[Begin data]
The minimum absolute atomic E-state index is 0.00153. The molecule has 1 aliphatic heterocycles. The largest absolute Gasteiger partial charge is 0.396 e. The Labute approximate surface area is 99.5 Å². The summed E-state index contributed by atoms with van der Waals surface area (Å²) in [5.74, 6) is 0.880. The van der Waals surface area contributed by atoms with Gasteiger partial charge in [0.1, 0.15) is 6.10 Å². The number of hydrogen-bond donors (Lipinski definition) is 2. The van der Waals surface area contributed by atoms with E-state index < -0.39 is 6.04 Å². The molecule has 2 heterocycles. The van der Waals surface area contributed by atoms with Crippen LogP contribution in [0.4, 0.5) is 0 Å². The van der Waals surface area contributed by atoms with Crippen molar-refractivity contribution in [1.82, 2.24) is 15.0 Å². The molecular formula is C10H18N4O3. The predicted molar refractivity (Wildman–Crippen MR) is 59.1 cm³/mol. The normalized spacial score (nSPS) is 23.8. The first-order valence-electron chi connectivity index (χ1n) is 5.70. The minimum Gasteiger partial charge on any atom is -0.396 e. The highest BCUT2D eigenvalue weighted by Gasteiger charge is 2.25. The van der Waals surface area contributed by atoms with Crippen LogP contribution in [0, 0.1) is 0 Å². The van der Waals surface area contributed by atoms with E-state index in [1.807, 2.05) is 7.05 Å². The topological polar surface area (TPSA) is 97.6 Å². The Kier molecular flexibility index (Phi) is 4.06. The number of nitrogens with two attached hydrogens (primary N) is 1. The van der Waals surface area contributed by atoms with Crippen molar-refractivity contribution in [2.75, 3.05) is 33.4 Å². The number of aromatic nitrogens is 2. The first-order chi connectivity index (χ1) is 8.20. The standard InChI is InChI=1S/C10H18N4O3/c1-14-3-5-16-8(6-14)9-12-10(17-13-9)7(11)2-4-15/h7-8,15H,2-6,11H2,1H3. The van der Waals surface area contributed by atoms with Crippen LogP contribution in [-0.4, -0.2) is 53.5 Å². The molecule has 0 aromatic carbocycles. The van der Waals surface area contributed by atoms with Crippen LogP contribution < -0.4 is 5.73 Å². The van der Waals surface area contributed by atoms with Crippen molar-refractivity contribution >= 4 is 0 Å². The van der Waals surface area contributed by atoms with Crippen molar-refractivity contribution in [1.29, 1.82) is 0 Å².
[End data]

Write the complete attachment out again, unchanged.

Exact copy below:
The minimum absolute atomic E-state index is 0.00153. The molecule has 1 aliphatic heterocycles. The largest absolute Gasteiger partial charge is 0.396 e. The Labute approximate surface area is 99.5 Å². The summed E-state index contributed by atoms with van der Waals surface area (Å²) in [5.74, 6) is 0.880. The van der Waals surface area contributed by atoms with Gasteiger partial charge in [0.1, 0.15) is 6.10 Å². The number of hydrogen-bond donors (Lipinski definition) is 2. The van der Waals surface area contributed by atoms with E-state index < -0.39 is 6.04 Å². The molecule has 2 heterocycles. The van der Waals surface area contributed by atoms with Crippen LogP contribution in [0.4, 0.5) is 0 Å². The van der Waals surface area contributed by atoms with Crippen molar-refractivity contribution in [1.82, 2.24) is 15.0 Å². The molecular formula is C10H18N4O3. The predicted molar refractivity (Wildman–Crippen MR) is 59.1 cm³/mol. The normalized spacial score (nSPS) is 23.8. The first-order valence-electron chi connectivity index (χ1n) is 5.70. The minimum Gasteiger partial charge on any atom is -0.396 e. The highest BCUT2D eigenvalue weighted by Gasteiger charge is 2.25. The van der Waals surface area contributed by atoms with Crippen LogP contribution in [0, 0.1) is 0 Å². The van der Waals surface area contributed by atoms with E-state index in [1.807, 2.05) is 7.05 Å². The topological polar surface area (TPSA) is 97.6 Å². The Kier molecular flexibility index (Phi) is 4.06. The number of nitrogens with two attached hydrogens (primary N) is 1. The van der Waals surface area contributed by atoms with Crippen molar-refractivity contribution in [2.75, 3.05) is 33.4 Å². The number of aromatic nitrogens is 2. The first-order chi connectivity index (χ1) is 8.20. The standard InChI is InChI=1S/C10H18N4O3/c1-14-3-5-16-8(6-14)9-12-10(17-13-9)7(11)2-4-15/h7-8,15H,2-6,11H2,1H3. The van der Waals surface area contributed by atoms with Crippen LogP contribution in [-0.4, -0.2) is 53.5 Å². The molecule has 0 aromatic carbocycles. The van der Waals surface area contributed by atoms with Crippen LogP contribution < -0.4 is 5.73 Å². The van der Waals surface area contributed by atoms with Crippen molar-refractivity contribution >= 4 is 0 Å². The van der Waals surface area contributed by atoms with Crippen molar-refractivity contribution in [1.29, 1.82) is 0 Å².